Staying close to the roots

How did you find buyers for your beer, is there still a market for new breweries?
“When I started home brewing, I received a lot of enthusiastic responses not only from friends but also the community. This area doesn’t have a local brewery and I noticed that people take great pride in knowing their town or region has its own beer. So when we put together the business plan, we knew we wanted to focus on the local shops and restaurants. I visited all the local stores to introduce myself and tell them the story of the brewery and the beers. A few liquor stores and local cheese shops selling regional products were interested. Now my beers are also available at several restaurants and the local supermarket. Slowly but surely the customer base is expanding. Happy drinkers and word of mouth is the best promo you can have. I have also been invited to a few local festivals, which I didn’t expect to happen so soon. I am very grateful for all the love and appreciation we are receiving!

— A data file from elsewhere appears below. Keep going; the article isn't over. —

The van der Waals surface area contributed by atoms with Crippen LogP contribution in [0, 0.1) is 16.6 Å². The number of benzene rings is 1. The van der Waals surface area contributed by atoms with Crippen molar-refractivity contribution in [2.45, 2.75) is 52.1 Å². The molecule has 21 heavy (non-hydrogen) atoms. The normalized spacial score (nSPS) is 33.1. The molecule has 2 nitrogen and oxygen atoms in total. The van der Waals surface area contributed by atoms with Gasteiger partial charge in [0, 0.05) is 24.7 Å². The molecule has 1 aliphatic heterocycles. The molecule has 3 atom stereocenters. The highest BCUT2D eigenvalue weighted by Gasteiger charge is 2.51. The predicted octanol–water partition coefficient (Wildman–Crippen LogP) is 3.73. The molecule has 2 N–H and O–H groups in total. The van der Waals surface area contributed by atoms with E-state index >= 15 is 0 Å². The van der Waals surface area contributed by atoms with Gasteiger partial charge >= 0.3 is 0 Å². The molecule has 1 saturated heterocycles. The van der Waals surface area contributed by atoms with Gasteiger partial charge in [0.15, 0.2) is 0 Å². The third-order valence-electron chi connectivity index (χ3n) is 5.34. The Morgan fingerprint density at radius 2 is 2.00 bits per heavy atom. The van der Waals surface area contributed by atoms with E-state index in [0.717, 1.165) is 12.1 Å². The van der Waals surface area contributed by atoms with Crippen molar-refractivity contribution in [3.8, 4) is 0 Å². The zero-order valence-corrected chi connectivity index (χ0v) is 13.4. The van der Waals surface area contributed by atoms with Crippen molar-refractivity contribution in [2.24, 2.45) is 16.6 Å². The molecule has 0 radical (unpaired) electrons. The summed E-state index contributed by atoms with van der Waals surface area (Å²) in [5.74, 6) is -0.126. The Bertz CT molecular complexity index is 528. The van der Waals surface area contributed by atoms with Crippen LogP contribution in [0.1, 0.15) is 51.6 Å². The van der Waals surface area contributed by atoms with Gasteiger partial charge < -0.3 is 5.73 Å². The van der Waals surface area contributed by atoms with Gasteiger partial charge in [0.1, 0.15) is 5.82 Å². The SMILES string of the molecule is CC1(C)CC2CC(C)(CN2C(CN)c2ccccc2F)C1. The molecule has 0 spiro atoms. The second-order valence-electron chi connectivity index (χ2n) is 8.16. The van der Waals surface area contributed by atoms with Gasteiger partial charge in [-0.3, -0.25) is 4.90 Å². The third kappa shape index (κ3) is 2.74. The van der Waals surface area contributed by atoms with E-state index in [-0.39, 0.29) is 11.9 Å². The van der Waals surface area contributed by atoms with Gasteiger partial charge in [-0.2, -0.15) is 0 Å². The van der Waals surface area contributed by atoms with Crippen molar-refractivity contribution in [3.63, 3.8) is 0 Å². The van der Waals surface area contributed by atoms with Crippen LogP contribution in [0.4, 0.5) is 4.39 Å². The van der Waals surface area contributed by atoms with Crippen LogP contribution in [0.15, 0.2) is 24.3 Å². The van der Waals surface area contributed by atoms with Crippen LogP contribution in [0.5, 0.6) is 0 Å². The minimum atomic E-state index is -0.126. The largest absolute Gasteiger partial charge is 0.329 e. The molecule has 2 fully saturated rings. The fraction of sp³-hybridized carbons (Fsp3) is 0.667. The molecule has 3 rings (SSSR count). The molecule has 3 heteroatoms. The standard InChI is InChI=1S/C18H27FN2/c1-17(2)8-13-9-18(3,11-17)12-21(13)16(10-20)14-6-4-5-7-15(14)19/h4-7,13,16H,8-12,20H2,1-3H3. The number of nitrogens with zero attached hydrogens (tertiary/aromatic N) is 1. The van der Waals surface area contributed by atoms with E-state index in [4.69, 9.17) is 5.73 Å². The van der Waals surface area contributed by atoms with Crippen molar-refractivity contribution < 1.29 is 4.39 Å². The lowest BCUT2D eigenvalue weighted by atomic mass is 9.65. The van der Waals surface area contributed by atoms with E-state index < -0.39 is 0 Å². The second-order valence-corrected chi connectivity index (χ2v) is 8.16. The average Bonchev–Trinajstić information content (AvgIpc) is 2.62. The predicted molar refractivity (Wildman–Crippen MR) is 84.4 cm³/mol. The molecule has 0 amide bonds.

What do the names of the beers mean?
“They are named after Nordic runes. I am a huge fan of stories of Vikings and Norse men, so I thought it would be cool to use that theme for the beers. The name Wunjo, our blond beer, means hapiness and prosperity, very fitting for the first beer brewed under the label Brouwerij IJssel. Ernst Blikslager, my former Kenpo teacher and graphic designer at Graphic Visuals, has done an amazing job of creating the beer labels with exactly the look and feel I had envisioned.”

I also asked some of your family and close friends what they think of you becoming a brewer! Here is what they said.